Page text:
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Ben Glass
Ben Glass
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$100,000 Punitive Damage Award "OK"–Virginia Supreme Court

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Two 20-year employees of General Electric Company ended up in a fight at the plant. One of the employees put his hands on the other’s chest and violently slammed him against the concrete wall causing his cap and safety glasses to go flying and a “knot” on his head to develop. The employee who had been knocked down sued, claiming that he had suffered personal injury and was humiliated knowing that his coworkers saw him get knocked down. He also claimed that he had lost his job because of this altercation.

The City of Chesapeake jury heard the case and awarded the plaintiff $240,000.00 in compensatory damages and $100,000.00 in punitive damages. The trial judge however reduced the compensatory damages to $1,000.00 and the punitive damages to $10,000.00 but the Supreme Court of Virginia ruled that the trial court was wrong because the trial court’s analysis of the case did not indicate that it considered the evidence in the light most favorable to the person who had won the jury verdict.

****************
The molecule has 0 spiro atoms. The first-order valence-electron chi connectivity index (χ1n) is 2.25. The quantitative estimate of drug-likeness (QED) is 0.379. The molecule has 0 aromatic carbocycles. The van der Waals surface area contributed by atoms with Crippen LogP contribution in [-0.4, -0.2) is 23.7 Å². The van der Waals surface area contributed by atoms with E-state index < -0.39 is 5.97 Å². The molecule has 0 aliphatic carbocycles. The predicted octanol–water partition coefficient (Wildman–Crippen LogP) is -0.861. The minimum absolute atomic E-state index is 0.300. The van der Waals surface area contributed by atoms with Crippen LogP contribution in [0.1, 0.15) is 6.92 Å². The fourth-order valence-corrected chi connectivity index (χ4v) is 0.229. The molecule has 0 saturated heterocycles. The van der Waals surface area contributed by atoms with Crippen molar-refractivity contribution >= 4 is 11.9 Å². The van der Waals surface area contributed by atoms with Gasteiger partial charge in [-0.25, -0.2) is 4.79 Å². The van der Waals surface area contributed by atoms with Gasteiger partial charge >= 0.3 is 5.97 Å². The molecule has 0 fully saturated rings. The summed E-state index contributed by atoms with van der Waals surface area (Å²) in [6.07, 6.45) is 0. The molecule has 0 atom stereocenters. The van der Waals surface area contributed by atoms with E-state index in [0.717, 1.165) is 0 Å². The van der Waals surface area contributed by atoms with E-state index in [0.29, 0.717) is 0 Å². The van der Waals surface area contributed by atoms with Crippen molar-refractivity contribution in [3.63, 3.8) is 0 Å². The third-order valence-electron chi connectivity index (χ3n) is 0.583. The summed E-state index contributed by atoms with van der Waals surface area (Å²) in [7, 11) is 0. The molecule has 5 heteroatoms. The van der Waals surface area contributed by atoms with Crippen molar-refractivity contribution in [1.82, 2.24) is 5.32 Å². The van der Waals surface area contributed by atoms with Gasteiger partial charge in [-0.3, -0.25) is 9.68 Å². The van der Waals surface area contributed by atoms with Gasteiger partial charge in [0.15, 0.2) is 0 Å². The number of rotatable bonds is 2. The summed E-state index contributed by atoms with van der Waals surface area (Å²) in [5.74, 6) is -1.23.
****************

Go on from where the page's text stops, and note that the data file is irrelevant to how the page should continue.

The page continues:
Here the jury had been instructed that they could consider “any shame, humiliation, embarrassment or indignity” that the plaintiff suffered as a result of the defendant’s assault and battery. (This instruction was agreed to by the parties.) The instruction’s broad language also permitted the jury to consider “the insulting character of the injury, the reason for the injury, and any other circumstances which made the injury more serious.

The Supreme Court said that in reducing the jury’s verdict the trial court did not address the humiliation the plaintiff had suffered, the insulting character of the injury or “other circumstances which make the injury more serious.

In regard to the punitive damages the Supreme Court said that judicial review of the amount of punitive damages requires:

1. Consideration of reasonableness between the damages sustained and the amount of the Award.

2. Measurement of punishment required.

3. Whether the Award will amount to a double recovery.

4. The proportionality between the compensatory and punitive damages and

5. The ability of the defendant to pay.

The Supreme Court held that the jury had reached the correct verdict and that its verdict should not be disturbed. The court also found that upon the evidence that the defendant owned in General Electric stock worth approximately $343,000.00 he certainly had the ability to pay.

The jury’s verdict was reinstated.